Saturday, September 03, 2016

Religion and Labor's Long-time Relationship


It is Labor Day Weekend. Many will use this weekend for one last fling before fall sets in. As we do so we may miss the connection between the three-day weekend and labor. Perhaps that is due in part to the decline of labor unions in America. I must admit I've never been a member of a union. In high school I worked in a grocery store that was unionized, but since I worked only a few hours a week I wasn't required to join. That said, it is good to remember and honor all those who labor. Indeed, most of us have or are or wish to work. I am employed as a pastor. That is my calling, but it is also my job. 

I will be making note of the importance of work and labor in my sermon on Sunday. We will share in a litany during worship that will lift up all those who labor, in all of the forms it takes. It is perhaps providential that I am reading at this moment a book that explores the relationship of religion and labor. The book is titled Unified We Are a Force: How Faith and Labor Can Overcome America's Inequalities, (Chalice Press, 2016). It is authored by Joerg Rieger and Rosemarie Henkel-Rieger. Joerg is a theology professor and Rosemarie, his spouse, is a labor organizer. That's a good combination to author a book like this!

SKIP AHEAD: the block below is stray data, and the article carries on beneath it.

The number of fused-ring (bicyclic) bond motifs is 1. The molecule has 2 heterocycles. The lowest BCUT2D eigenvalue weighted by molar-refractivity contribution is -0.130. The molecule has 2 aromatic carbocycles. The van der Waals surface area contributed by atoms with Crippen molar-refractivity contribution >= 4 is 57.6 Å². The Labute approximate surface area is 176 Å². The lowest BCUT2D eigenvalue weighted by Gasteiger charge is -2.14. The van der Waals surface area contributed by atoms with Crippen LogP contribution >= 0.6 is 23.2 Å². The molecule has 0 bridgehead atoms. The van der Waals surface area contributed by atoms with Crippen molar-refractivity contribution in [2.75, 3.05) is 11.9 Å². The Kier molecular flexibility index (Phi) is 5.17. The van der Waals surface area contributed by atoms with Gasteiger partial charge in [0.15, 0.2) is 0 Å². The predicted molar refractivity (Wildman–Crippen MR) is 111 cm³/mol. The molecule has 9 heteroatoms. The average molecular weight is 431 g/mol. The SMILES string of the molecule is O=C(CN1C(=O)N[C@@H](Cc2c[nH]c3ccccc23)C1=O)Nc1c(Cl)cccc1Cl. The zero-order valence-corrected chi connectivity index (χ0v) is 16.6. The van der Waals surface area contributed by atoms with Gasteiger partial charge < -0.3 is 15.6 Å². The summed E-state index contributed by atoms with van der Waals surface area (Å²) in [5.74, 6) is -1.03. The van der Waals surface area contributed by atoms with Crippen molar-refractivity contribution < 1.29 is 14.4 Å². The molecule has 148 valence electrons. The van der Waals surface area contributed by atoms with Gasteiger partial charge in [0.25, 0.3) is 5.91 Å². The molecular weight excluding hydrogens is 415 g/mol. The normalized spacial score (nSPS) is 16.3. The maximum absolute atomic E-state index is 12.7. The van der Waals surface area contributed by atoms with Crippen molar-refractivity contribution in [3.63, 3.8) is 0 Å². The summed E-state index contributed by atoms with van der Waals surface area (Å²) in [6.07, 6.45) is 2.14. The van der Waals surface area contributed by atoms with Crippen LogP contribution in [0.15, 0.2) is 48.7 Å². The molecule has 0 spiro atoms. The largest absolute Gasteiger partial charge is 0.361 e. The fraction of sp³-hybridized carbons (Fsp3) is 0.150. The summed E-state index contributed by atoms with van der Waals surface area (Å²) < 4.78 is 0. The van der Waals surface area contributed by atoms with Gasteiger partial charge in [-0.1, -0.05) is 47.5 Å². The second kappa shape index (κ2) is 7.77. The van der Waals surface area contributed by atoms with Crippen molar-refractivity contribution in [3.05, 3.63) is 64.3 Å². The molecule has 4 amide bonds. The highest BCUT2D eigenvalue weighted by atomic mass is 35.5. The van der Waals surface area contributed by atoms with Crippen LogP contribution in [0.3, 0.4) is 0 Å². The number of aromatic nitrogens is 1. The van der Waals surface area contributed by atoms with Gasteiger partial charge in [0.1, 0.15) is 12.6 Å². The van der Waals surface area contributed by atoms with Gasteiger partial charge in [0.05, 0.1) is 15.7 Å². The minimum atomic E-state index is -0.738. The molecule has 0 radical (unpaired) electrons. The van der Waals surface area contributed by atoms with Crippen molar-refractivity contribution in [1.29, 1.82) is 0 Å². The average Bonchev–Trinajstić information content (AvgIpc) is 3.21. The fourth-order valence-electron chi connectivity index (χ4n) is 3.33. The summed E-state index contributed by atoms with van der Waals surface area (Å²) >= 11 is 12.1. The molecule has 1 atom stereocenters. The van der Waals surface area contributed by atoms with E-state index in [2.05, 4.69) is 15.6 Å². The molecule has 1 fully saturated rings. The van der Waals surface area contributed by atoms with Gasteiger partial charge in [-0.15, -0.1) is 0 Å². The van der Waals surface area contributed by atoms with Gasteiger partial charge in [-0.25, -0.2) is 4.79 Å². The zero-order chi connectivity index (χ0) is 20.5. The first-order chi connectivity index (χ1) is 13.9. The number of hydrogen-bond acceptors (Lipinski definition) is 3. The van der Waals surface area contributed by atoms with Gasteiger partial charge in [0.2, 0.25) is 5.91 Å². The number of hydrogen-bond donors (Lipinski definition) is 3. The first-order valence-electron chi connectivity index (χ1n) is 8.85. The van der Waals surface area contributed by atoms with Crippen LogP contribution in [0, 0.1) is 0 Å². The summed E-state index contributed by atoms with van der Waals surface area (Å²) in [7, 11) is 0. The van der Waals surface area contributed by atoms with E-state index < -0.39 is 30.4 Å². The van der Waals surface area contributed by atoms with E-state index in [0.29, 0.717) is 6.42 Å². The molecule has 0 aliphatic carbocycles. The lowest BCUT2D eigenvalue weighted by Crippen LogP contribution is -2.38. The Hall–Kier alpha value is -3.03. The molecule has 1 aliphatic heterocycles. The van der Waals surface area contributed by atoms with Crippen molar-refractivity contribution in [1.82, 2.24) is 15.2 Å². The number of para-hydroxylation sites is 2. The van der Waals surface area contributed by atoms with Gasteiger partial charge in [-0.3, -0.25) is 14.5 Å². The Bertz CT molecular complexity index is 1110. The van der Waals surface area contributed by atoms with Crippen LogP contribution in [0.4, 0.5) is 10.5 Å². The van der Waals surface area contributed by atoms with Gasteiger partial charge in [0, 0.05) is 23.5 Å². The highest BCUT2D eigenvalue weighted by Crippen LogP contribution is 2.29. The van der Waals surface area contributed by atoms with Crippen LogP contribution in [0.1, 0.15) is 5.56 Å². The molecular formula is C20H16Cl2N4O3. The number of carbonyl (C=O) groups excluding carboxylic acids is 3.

I want to share a paragraph from the book that I think should be helpful. It deals with the deep roots that link religion and labor. They write:
Contrary to what mainline religion wants us to believe, the close relationship between labor and religion is not a new idea.  In the creation stories, God works and rests, Moses is involved in labor issues, and so are Jesus and Muhammad. Slightly over a century ago, many of the churches in the United States had the good sense to support the concerns of working people. Ending child labor, instituting the eight-hour workday and the weekend, and fighting for the respect for women at work were causes supported by many people of faith. [Unified We Are A Force, p. 93].
One thing that the Riegers emphasize is that there is a need for a deep solidarity with those who labor. They call for us to move beyond charity and even advocacy to standing in the gap, recognizing that we all work (or have worked). Unfortunately the church has not done a very good job of understanding the importance of work in the lives of our people. This weekend can be a call to reconnect the two. After all, God is one who works and rests! 

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